The cover of this 1879 menu from the Hotel Wellesley looks straightforward, except that there was no place called Wellesley, Massachusetts at the time. The small town located fifteen miles outside Boston was still named Needham.1 Having made a fortune in sewing machines, hotelier William Emerson Baker had previously tried to split away and establish a town named Hygeria, a “hygienic village” where he wanted to conduct scientific work on sanitary food production. When his proposal was rejected, he simply adopted the name “Wellesley” as the name of his hotel and its location.
|Hotel Wellesley (1877-1891)|
Originally constructed in Philadelphia for the Centennial Exposition in 1876, this summer hotel was dismantled and rebuilt the following year on Baker’s 800-acre estate called Ridge Hill Farm. Situated in southwest Needham, it already featured attractions, such as man-made lakes, gardens with statues, and a bear pit. Its sanitary piggery was renowned for its cleanliness and the fact that the animals were only fed wholesome food. In addition to believing in the hygienic farming of livestock, Baker was also passionate about the elimination of food additives and the scientific principles of food preparation.
|Sabrina Lake - Ridge Hill Farm|
The bill of fare shown above actually has two dinner menus for that day. One was for the regular table d’hote dinner served at 1:00 P.M. Since there were few regional specialties served at such hotels during the nineteenth century, the dishes on this menu are basically the same as those being served at other hotels throughout the country. As shown below, some of the foods, such as the bananas, are crossed out in te normal manner, indicating that they were no longer available that day.
The other menu is for an unusual twelve-course meal called the “Investigation Dinner No. 3” beginning at 5:30 P.M. A notice informs diners that the dishes would be served in “Lilliput quantities, inviting to the eye and palate.”2 This tasting menu was served at a brisk pace; cornets heralded the arrival of a new dish every ten minutes.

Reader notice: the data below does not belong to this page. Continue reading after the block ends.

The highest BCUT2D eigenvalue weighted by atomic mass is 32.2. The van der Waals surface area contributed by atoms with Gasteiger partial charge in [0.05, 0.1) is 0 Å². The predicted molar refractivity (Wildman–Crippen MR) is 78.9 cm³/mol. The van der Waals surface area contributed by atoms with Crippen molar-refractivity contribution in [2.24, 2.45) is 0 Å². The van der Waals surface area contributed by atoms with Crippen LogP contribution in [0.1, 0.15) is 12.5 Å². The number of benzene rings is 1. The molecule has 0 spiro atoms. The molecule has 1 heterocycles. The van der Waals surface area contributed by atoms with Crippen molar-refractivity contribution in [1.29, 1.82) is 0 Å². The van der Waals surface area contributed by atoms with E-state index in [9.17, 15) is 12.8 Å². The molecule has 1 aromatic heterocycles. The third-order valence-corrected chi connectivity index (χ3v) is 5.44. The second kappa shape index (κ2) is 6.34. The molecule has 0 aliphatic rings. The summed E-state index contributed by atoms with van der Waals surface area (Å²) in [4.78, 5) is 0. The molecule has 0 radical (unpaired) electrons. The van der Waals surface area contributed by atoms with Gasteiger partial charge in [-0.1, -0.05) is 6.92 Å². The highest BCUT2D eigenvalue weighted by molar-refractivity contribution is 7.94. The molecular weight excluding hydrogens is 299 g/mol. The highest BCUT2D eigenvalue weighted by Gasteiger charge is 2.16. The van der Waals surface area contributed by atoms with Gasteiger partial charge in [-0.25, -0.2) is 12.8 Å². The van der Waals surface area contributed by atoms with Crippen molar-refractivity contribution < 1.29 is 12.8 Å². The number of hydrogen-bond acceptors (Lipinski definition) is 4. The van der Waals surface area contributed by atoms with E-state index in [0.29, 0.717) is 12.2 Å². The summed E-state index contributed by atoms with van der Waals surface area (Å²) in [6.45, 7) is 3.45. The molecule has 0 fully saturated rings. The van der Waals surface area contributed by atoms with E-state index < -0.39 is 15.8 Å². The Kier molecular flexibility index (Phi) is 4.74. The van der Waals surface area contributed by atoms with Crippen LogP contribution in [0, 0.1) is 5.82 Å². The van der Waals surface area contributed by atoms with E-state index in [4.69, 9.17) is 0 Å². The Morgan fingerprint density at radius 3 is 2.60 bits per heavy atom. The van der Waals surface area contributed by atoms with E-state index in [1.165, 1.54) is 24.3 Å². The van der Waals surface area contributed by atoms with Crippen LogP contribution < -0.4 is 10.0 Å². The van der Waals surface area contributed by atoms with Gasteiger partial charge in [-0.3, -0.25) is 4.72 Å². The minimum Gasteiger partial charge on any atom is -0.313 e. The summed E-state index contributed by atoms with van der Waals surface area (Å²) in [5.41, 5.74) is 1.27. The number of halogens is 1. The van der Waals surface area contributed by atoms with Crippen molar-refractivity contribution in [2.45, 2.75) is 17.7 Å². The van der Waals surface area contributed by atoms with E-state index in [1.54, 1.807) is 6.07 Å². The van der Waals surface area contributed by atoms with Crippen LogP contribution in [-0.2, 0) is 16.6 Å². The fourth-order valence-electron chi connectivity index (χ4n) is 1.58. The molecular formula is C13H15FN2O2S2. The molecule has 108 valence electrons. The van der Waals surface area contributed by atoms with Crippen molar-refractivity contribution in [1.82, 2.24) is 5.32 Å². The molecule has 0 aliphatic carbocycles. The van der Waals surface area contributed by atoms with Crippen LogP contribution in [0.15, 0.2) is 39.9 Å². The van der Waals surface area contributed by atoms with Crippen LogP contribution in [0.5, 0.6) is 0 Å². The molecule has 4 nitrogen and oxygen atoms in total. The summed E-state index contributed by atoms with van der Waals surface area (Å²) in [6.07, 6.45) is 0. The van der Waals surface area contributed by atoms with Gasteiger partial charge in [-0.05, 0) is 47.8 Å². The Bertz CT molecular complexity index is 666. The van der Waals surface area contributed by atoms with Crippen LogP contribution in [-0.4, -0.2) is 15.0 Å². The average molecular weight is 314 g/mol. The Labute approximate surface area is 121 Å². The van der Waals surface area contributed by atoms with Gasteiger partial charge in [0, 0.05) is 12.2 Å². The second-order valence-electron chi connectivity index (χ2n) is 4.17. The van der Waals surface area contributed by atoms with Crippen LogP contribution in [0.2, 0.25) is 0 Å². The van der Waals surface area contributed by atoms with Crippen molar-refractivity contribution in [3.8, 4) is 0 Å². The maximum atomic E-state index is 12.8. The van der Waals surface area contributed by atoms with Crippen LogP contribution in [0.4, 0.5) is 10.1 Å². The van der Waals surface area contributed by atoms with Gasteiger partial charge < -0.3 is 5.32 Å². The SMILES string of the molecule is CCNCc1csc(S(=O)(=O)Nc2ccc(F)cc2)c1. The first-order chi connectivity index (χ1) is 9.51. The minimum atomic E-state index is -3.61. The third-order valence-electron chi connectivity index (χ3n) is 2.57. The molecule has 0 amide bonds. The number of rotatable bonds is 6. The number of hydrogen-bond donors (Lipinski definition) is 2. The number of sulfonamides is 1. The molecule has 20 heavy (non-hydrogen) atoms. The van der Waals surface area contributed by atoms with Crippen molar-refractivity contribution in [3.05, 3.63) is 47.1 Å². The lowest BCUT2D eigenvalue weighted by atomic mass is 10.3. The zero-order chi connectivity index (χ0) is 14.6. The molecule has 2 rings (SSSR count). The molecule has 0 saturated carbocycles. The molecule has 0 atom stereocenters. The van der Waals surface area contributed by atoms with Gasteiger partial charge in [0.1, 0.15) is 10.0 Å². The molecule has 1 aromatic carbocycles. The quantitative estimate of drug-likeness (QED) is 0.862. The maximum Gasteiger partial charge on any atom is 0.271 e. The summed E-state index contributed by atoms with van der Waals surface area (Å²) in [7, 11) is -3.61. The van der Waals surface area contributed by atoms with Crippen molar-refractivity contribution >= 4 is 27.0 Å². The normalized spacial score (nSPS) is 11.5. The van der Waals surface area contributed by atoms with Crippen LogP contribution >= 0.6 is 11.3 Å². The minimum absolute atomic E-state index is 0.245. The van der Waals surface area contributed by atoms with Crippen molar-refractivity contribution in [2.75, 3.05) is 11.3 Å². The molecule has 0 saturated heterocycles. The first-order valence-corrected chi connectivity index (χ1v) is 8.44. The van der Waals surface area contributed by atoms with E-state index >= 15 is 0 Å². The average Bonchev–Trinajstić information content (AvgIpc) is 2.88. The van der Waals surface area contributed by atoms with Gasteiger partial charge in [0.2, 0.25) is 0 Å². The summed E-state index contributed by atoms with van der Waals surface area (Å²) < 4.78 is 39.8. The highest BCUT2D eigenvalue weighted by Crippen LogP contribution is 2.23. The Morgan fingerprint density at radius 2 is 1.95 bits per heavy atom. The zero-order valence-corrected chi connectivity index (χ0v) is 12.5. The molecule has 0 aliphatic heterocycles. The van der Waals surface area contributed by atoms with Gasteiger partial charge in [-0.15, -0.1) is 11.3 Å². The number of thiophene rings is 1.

One of the so-called "diamond entrees" is stewed kidneys with baked banana and Madeira sauce, perhaps indicating why the hotel ran out of bananas earlier in the day. In fact, this dinner has a much greater emphasis on fruits and vegetables, evidenced by dishes like the sweet apple and corn oysters, à la Catawba. Some of foods are more difficult to define. For example, under the heading “brain culture,” there is a dish named "real artificial fish with lemonizing (sic) dressing." The broiled meat diamonds, à la quatlibbets (sic) may have been prepared using a whimsical combination of familiar foods—Baker was well known for his sense of humor. The dinner guests departed on a special train at 9:00 P.M., taking home "Wellesley ice cakes" packed in special paper boxes for the 30-minute ride back to Boston.
The recreational activities shown on the back of this menu are very different from the concerts and dances offered at other resort hotels. One example is the microscopic and chemical food analysis scheduled as the after-dinner entertainment on Thursday. The lecture on Friday entitled “Food as an Aesthetic, Chemic, Kinetic, Physiologic, Pathologic and Therapeutic” reflects the wide range of ideas being explored at this hotel.
Baker established the Massachusetts Institute of Cookery and the Ridge Hill Laboratories to study and teach his Pure Food principles. Although he was considered an eccentric, Baker was not the only one promoting such ideas. In fact, his interests in public health, women’s education, and scientific methodology were similar to other progressive movements then being initiated in and around Boston at this time.
Wellesley College, located two miles north of Baker’s estate, opened in 1875. When its first class graduated four years later, comprising only eighteen students, the school was already attracting national attention. “The college (teaches) the natural method of instruction," reported the New York Times. “The textbook is well enough a guide, but the physics are taught by laboratory process; botany is taught by the constant use of the microscope, biology is taught by the analysis of living specimens, and…chemistry is studied as far as possible by practical methods.”3
In addition, the Boston Cooking School fostered a scientific approach in teaching food preparation and sanitation techniques. Founded by the Woman’s Education Association of Boston in 1879, this school trained women for professional careers as cooking teachers and experts on proper diet. Culinary writer Fannie Farmer completed the two-year program in 1889, and later published The Boston Cooking School Cookbook, still in print after more than a century. Farmer stated in the preface of this classic American reference, “It is my wish that it may not only be looked upon as a compilation of tried and tested recipes, but that it may awaken an interest through its condensed scientific knowledge which will lead to deeper thought and broader study of what to eat.” William Baker could not have said it better himself.
1. The residents of West Needham voted to secede in 1880. The following year, the Massachusetts Legislature officially christened the town “Wellesley.”
2. The term “Lilliput,” one of the fictional island nations inhabited by tiny people in Jonathan Swift's novel Gulliver’s Travels, was used to describe very small portions.
3. New York Times, 4 January 1880.